Already thorny issues are pricking through the bland surface of the communique that seven Western leaders hope to produce at the end of their Ottawa summit meeting.
Scarcely had the rotor blades of their arriving helicopters stopped whirling before French President Francois Mitterrand and West German Chancellor Helmut Schmidt let President Ronald Reagan know how unhappy they are over the high level of US interest rates.
Mr. Reagan, meeting alone with Mr. Schmidt, fired back with a pet concern of his own. He wants the Germans to cancel a pending deal with Moscow that would funnel Soviet natural gas to Western Europe. [The Soviets are moving to break the deadlock in negotiations on this deal; see story, Page 3.]
Meanwhile, an undercurrent of grave concern over the spreading violence in Lebanon became evident, as summit leaders huddled on their arrival at the secluded Chateau Montebello outside Ottawa.
there was little, if any, sign of flexibility on contentious issues, reflecting the fact that each president and prime minister clings to deeply held convictions.
Mr. Reagan, while expressing concern for the economic havoc wrought by high interest rates, said they were not "a specific policy" of his govenment, but rather an "unwelcome legacy" inherited from the previous administration.
Control over interest rates, the President noted, is exercised by the "independent" Federal Reserve Board, not by the White House. While factually correct, this apparent shifting of responsibility seemed unlikely to please Fed chairman Paul A. Volcker and his fellow board members.
Mr. Volcker often expresses concern over the "social costs" of maintaining high interest rates, but claims that tight control over the growth of the money supply -- which tends to boost interest rates -- is the only way to combat inflation until Reagan's budget and tax policies are in place.
President Mitterrand contended that France, in particular, and Europe, in general, have a "toleration limit" beyond which time interest rates at the current level would become unbearable.
The US President, although setting no timetable, said his mix of programs -- fiscal, monetary, and regulatory -- should begin to bring down rates as the year wears on.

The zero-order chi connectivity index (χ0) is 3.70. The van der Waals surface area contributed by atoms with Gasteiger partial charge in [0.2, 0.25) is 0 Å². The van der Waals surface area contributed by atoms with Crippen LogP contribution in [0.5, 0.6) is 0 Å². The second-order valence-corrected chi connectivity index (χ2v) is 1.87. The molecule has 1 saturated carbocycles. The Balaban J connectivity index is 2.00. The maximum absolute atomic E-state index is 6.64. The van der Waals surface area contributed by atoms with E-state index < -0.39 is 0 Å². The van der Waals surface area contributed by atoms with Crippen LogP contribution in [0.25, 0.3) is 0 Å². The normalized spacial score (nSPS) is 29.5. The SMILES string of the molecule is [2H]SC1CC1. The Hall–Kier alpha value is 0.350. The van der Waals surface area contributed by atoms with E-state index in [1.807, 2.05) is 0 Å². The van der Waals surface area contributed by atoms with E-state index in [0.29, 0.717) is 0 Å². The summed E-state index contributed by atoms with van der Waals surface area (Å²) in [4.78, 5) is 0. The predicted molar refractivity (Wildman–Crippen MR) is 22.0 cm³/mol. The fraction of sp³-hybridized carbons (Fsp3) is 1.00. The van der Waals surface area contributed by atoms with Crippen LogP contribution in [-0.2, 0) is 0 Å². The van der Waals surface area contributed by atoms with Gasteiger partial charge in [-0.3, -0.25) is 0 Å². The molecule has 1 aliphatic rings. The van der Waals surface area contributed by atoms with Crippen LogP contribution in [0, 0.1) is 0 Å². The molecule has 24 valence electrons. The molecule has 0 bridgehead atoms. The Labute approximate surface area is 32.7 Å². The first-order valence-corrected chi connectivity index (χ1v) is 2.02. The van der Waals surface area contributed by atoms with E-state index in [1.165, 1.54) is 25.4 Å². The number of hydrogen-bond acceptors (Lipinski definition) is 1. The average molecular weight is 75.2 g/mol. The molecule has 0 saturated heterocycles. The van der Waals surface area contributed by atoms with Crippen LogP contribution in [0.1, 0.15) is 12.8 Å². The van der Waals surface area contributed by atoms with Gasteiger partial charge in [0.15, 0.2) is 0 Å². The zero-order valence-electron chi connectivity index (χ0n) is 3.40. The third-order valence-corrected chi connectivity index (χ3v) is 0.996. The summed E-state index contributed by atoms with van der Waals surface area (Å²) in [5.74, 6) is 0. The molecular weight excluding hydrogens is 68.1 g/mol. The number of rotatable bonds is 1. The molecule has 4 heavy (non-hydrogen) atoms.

If Mr. Reagan was adamant on economic issues, so was the West German chancellor on the question of buying natural gas from the Soviet Union.
On two scores, a German official said privately, the Federal Republic would gain through this deal. German dependence on Middle Eastern oil would be lessened and German construction firms might win lucrative contracts in the building of the necessary pipeline and infrastructure.
German defense experts, the official said, had calculated how much Soviet gas West Germany could take without becoming vulnerable to political and economic pressures from Moscow. The Germans, he said, would stay within this limit.
This was designed to ease Washington's concern that West Germany and other European powers buying Soviet gas might become less reliable partners of the United States on East-West matters.
Mr. Reagan proposed at Ottawa that Western industrial powers meet this fall to tighten up their sales to the Soviet Union of sensitive "defense-related" items. Reagan, in short, would reduce high-technology exports, not increase them.
The President sought to deflect Mr. Schmidt from the Soviet deal by dangling the prospect of US "alternative" energy sources that might prove more attractive than Soviet gas. Such alternatives, according to American officials, would include coal, nuclear power, and perhaps supplies of fuel oil and natural gas.
To most analysts, there is little realism in such an offer. US coal exports cannot be greatly increased until time-consuming and expensive work is done on deepening and improving American harbors, rivers, and other elements of coal transport network.
West Germany, assuming the Schmidt government could win compliance from the German people, is quite capable of building its own nuclear power reactors. While the US does have a surplus of natural gas, there is, the chancellor noted, "an ocean between us." Despite wide divergences on these and possibly other issues, the Ottawa summit allows seven of the West's key leaders -- several of them new to summitry and to the world stage -- to establish personal contact and , to some degree, rapport.
Several, possibly all, of the summit seven will meet again in Cancun, Mexico, in October, when heads of government of rich and poor nations gather to discuss the next step in the protracted process of harmonizing relations between the so-called North and South.